Life is a foreign language: all men mispronounce it. – Christopher Morley
“It was raining when I arrived at Charles de Gaulle Airport in Paris yesterday. The custom official asked me “Vous avez- quelque chose declarer ? Tous vins, spiritueux, cigares, parfums…” . I nervously presumed he was asking me: “Have you anything to declare? Any wines, spirits, cigars, perfumes…” I couragely blurted out the only french line I know: “Excusez-moi, Je ne parle pas francais! ” (Excuse me, I don’t speak french).
Oh my God…I recall my first week in Italy. I felt like a trapped rat not knowing where to run to get my food. It was difficult to communicate so I decided to enroll in an Italian class.
First day of class…
I have never felt so intimidated in a class as I just did in my Italian class. From the moment my severe looking professor showed up, I knew I was in trouble. She was spewing Italian like a champ greeting everyone out in the hallway and I whispered to one of my classmates, “Are we supposed to understand this?”
I was fine to introduce myself. I tried learning the basic conversations in italian beforehand.
“Mi chiamo Ros (My name is Ros).”
I remember that much at least, but when Professor Martini went around the classroom asking “Come va la vita?” (How’s life treating you?) well I was stumped… mostly I was just terrified at the fact that not only am I taking a class at 8,30 a.m. which is terribly early for me who rarely crawls into bed before 2 a.m., but also that this is a FOREIGN LANGUAGE class.
Oh oh, I begun perspiring. I frantically tried to retrieve from my memory bank my Spanish in college as it has some similarities with Italian but all I could think about was Adios Patria Adorada, Noli Me Tangere (works of our national hero, Jose Rizal) and how I used to sit in class reading a love letter inside my spanish book. Luckily I received a high grade for Spanish but that was approximately one million years ago!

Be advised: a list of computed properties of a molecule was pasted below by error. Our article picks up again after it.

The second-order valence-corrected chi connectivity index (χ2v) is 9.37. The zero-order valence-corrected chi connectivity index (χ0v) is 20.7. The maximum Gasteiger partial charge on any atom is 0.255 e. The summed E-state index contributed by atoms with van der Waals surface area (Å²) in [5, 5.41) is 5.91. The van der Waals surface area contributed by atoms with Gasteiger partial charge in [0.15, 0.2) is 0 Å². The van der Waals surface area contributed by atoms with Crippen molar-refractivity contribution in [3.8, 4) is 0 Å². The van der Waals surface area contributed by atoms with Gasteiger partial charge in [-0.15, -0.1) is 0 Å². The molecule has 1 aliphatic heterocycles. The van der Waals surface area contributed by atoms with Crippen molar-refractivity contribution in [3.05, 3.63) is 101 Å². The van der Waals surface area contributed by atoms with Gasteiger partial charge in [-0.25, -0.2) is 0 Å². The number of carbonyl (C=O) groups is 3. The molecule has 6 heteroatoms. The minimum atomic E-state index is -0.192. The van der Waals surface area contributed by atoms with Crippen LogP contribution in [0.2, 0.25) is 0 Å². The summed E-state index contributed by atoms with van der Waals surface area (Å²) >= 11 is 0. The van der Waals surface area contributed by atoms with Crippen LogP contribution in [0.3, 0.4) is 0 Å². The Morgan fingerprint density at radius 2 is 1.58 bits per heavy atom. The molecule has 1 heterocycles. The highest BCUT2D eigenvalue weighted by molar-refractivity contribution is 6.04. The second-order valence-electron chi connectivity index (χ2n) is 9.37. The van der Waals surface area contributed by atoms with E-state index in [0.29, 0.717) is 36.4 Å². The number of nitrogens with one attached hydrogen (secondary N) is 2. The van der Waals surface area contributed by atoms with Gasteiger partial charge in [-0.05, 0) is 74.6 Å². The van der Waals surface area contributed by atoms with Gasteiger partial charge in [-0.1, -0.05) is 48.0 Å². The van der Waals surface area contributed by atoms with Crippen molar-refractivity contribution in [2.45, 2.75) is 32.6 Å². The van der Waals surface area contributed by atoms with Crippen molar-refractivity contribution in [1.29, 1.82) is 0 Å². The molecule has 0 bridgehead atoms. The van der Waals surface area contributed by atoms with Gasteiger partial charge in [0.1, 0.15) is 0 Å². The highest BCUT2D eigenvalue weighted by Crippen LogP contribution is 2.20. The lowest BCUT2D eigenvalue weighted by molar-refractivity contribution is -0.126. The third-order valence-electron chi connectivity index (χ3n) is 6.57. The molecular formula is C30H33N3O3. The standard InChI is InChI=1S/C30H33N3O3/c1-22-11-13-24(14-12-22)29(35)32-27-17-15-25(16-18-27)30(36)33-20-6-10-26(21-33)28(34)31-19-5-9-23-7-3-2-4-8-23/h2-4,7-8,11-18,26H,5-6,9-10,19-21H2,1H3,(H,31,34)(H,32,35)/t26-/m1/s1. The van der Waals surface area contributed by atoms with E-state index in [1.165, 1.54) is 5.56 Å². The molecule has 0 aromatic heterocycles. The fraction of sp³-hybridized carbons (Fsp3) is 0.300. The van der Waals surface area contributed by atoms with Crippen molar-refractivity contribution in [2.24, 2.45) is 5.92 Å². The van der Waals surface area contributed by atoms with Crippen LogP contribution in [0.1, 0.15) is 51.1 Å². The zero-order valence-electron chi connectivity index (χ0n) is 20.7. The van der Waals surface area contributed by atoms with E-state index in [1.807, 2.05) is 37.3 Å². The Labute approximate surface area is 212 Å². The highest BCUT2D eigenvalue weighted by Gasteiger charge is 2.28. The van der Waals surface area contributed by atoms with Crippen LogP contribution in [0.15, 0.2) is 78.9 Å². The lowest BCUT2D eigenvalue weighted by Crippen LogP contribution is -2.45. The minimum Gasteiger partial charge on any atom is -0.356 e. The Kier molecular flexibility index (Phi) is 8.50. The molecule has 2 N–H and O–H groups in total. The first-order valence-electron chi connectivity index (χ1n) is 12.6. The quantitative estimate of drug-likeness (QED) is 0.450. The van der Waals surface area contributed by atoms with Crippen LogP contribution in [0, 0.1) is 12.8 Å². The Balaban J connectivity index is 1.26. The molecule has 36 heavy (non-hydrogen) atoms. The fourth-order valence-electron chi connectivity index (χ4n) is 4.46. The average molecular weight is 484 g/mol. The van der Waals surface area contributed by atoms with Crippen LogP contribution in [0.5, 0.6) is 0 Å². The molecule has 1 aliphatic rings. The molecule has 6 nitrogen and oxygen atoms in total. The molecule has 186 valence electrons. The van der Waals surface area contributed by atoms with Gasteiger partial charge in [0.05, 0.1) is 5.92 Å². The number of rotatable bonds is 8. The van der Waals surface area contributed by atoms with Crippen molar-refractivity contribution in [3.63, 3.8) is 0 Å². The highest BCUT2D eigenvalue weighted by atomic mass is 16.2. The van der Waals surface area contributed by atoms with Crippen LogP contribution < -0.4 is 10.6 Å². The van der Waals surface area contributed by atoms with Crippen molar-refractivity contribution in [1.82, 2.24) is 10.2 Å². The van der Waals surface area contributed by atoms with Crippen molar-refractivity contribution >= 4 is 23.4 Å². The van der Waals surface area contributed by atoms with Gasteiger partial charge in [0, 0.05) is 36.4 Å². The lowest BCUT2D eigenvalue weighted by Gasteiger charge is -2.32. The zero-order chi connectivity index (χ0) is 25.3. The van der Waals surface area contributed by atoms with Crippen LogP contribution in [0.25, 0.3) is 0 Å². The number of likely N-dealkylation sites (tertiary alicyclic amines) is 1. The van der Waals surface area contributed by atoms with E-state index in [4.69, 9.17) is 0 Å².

I managed to make it through class with my sweating palms, nervously writing down all the words I didn’t understand and promising myself to study those first five chapters my Professor asked me to do.
It’s good for me to feel dumb sometimes, keeps me in my place.
Today, I learned 10 phrases in French …here are some examples with matching pronunciation:
A. During candid conversation
- 1. “Would you stop spitting on me while you’re talking!”
“Voulez-vous cesser de me cracher dessus pendant que vous parlez!”
(voo – lay voo se – say de me cra – shay de – su pen – dan que voo parl – ay)
- 2. “Reality and you don’t get on, do they?”
“Le réalité et toi, vous ne vous entendez pas, n’est-ce pas?”
(le ree – al – ee – tay eh twa voo ne voo zen – ten – day pah nes pah)
B. On helping others
- 3. “Stop bothering me!”
“Parle à mon cul, ma tête est malade” (parl a mon cul, ma teht eh ma – lahd)
- 4. “Do it yourself.”
“Faites-le vous-même” (fay – teh le voo mehm)
C. Inside a restaurant…
5. “This restaurant isn’t as good as Mc.Donald’
“Ce restaurant n’est pas aussi bon que le Mc.Donalds’
(se re – staw – ran neh pas o – si bon ke le mac don – alds)
- 6. “How many of your customers have died?”
“Combien de vos clients sont morts?” (com – byen de vo clee – ent sont moo – ree)
- 7. “Haven’t the police found you yet?”
“La police, ne t’a pas encore trouvé?”
(la po – lees ne ta pa zen – cor troo – vay)
- 8. “You’ve got a face that would blow off manhole covers”
“T’as une tête a faire sauter les plaques d’egouts!”
(ta zoon tait a fair saw – teh leh plahk de – goo)
E. Dealing with parents of children
- 9. “Your children are very attractive. Are they adopted?”
“Vos enfants sont très beaux. Ils sont adoptes?”
(vo zen – fant son tray boh. Il sont a – dop – te)
- 10. “My God your children are ugly!”
“Mon Dieu, que vos enfants sont laids”
(Mon dyer ke voe zen – fant son lay)
By the way, don’t forget to speak french with your nose!
“Have patience with everything that remains unsolved in your heart. Try to love the questions themselves, like locked rooms and like books written in a foreign language. Do not now look for the answers. They cannot now be given to you because you could not live them. It is a question of experiencing everything. At present you need to live the question. Perhaps you will gradually, without even noticing it, find yourself experiencing the answer, some distant day. – Rainer Maria Rilke (Letters to a Young Poet)
“Those who know nothing of foreign languages know nothing of their own. – Johann Wolfgang von Goethe
There are no foreign lands. It is the traveler only who is foreign.- Robert Louis Stevenson